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Diagnostic Errors Common in Pediatric Practices

Doctor holds a stethscope

Diagnostic errors are common in pediatric practices with rates as high as 62% in some areas of practice.

Pediatric Diagnostic Errors

According to recent studies in the Journal of the American Academy of Pediatrics, diagnostic errors commonly occur within the practice of pediatric medicine. Pediatricians report making diagnostic errors, missed diagnoses, and improper treatments frequently on pediatric patients that result in some type of harm to the children.

Over 54% of licensed, practicing pediatricians report making diagnostic errors at least once or twice per month. In pediatric assistants and doctors in training, error rates jump to 77%. About 45% of pediatricians studied report making diagnostic errors that result in harm to a patient at least once or twice each year. The most common errors in pediatric patients included missed or inaccurate diagnosis for the following conditions:

  • Viral and bacterial illnesses
  • Appendicitis
  • Psychiatric disorders
  • Elevated blood pressure
  • Side effects from medications
  • Faulty or inaccurate lab results

Common factors in pediatric diagnostic errors include failure to gather information about patient history; failure to review a patient’s chart; poor evaluation through a proper physical examination; and lack of adequate patient care coordination by team members. Pediatricians ranked access to electronic health records and close follow-up of patients as strategies most likely to be effective in preventing diagnostic errors.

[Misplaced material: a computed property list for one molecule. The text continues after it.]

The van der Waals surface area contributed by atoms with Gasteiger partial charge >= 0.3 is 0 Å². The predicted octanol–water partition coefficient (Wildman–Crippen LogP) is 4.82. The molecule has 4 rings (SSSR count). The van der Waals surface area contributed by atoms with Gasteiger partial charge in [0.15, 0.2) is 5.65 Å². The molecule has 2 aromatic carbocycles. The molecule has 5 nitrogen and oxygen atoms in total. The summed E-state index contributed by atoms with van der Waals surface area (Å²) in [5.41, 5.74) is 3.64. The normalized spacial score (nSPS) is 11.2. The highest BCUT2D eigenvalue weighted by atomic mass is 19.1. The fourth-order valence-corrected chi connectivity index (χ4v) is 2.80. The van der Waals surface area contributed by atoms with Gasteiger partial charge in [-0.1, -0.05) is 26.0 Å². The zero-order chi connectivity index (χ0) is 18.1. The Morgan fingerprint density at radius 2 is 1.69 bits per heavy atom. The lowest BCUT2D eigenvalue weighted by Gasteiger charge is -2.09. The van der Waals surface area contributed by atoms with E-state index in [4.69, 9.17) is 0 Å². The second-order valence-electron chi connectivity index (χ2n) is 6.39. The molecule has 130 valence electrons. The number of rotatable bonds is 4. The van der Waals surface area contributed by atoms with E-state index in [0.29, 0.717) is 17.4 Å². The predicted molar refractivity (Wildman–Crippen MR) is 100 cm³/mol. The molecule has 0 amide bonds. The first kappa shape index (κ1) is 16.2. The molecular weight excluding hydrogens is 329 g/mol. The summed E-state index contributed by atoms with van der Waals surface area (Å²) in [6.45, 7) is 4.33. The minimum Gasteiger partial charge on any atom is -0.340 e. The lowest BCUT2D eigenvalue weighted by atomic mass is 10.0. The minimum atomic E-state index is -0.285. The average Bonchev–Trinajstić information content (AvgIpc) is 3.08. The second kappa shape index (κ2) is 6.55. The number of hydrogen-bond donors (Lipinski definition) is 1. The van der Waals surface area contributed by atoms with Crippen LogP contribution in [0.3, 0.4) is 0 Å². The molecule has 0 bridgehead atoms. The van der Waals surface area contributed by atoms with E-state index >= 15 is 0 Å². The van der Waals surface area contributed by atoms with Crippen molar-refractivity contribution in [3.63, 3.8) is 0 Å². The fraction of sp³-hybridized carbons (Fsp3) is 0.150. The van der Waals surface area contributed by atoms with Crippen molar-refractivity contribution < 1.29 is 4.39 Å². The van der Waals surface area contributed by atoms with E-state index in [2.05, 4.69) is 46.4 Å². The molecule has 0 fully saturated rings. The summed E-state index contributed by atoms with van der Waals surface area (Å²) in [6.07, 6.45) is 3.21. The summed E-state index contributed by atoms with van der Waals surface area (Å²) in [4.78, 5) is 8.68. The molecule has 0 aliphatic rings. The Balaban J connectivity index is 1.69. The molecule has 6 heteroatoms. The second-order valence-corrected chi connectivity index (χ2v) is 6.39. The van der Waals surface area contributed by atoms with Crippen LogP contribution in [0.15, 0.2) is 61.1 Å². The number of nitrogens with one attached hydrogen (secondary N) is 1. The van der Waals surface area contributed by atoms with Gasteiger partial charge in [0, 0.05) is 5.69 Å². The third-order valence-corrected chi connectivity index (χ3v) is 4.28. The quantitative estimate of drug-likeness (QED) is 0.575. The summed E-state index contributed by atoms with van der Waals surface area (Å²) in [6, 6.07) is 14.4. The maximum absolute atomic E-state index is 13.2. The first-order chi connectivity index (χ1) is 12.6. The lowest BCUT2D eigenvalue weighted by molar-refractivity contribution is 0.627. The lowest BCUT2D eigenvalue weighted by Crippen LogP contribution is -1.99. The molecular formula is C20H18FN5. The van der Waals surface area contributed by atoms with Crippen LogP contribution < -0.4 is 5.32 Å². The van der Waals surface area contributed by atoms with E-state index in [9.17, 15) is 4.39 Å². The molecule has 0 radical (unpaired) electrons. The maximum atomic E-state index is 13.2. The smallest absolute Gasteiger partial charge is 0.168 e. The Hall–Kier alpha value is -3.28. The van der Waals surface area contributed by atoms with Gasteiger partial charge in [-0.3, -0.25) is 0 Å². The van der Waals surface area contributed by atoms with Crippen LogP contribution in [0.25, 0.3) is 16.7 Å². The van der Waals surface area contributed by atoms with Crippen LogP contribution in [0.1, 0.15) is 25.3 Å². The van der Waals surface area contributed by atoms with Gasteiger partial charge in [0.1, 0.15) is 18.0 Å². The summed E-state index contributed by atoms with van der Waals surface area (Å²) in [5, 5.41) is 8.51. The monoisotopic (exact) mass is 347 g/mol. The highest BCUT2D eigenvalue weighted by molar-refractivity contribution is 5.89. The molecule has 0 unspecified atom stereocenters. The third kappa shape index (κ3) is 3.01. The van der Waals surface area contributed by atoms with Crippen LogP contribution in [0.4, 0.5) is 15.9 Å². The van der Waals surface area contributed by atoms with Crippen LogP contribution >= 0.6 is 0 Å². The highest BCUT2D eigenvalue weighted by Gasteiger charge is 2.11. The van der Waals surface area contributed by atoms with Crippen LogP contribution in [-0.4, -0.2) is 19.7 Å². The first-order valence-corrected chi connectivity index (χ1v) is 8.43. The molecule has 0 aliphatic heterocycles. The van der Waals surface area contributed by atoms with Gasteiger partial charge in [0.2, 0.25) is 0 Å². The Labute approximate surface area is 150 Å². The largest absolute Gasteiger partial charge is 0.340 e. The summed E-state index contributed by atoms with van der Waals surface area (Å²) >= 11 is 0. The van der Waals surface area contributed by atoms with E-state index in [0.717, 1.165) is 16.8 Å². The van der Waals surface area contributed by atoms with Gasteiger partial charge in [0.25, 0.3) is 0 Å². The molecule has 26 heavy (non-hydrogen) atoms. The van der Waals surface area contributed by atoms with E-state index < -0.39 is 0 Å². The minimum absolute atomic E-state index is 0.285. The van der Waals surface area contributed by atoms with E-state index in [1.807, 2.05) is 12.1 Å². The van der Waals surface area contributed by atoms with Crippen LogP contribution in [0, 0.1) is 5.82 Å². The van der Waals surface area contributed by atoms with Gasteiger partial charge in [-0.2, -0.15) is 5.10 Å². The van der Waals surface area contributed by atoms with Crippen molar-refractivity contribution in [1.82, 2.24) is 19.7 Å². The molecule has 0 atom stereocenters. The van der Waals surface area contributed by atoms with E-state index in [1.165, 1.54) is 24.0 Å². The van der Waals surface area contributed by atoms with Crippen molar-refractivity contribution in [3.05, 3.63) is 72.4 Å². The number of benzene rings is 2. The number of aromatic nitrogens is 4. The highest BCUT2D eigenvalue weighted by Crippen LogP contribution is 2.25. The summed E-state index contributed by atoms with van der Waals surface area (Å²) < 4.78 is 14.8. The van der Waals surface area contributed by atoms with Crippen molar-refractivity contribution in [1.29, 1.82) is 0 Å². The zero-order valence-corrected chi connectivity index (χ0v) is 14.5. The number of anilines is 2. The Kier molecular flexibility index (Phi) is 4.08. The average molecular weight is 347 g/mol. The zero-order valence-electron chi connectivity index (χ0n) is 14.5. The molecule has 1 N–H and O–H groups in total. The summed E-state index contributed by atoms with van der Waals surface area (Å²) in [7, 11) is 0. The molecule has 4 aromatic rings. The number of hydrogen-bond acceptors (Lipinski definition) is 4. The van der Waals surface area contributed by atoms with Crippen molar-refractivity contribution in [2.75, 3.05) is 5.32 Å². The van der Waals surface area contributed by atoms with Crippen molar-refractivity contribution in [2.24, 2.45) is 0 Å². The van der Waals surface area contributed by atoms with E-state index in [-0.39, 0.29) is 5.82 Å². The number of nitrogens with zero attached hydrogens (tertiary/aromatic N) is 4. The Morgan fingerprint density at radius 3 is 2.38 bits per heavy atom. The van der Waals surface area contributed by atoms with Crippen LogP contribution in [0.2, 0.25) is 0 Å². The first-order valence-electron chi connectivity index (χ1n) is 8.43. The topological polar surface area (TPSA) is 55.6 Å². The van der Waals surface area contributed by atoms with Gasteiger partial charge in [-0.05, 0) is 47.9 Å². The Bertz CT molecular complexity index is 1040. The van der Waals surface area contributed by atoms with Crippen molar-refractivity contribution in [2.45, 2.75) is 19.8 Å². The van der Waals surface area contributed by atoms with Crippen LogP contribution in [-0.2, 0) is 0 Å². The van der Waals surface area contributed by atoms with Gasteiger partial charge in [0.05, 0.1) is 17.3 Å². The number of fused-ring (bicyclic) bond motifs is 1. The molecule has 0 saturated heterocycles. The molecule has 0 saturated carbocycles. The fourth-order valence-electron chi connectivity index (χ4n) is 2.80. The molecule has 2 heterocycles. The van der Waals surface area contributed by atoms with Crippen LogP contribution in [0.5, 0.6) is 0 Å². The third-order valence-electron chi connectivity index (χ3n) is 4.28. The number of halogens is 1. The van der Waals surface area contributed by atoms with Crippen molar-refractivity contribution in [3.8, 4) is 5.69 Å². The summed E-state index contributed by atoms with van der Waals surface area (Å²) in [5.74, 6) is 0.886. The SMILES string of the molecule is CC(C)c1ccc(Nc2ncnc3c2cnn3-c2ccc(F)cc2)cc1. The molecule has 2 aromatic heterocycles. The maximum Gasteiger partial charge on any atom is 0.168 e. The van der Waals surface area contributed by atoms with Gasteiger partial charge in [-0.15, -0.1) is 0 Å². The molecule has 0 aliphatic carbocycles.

Pediatricians acknowledge that diagnosing children can be more challenging than diagnosing adults since children are often not able to describe their symptoms. Diagnostic errors in newborns can lead to birth injuries. Young children who are less verbal are not able to explain how they are feeling in words and don’t understand the significance of illness or pain. In many cases, parents may not recognize signs of illness until a child becomes notably lethargic or ill with a fever, rash, runny nose, or other visible symptoms.

Medical research suggests that approximately 36% to 42% of children may suffer injuries because physicians fail to diagnose their conditions correctly. It’s estimated that 2% to 3% of hospitalized children will experience diagnostic errors that may lead to injury and medical malpractice claims. Chicago medical malpractice lawyers handle many medical malpractice lawsuits that arise out of diagnostic errors and medical mistakes that could have been prevented. Diagnostic errors can harm patients who receive the wrong treatment based on errors and delay life-saving treatment for patients with acute conditions.

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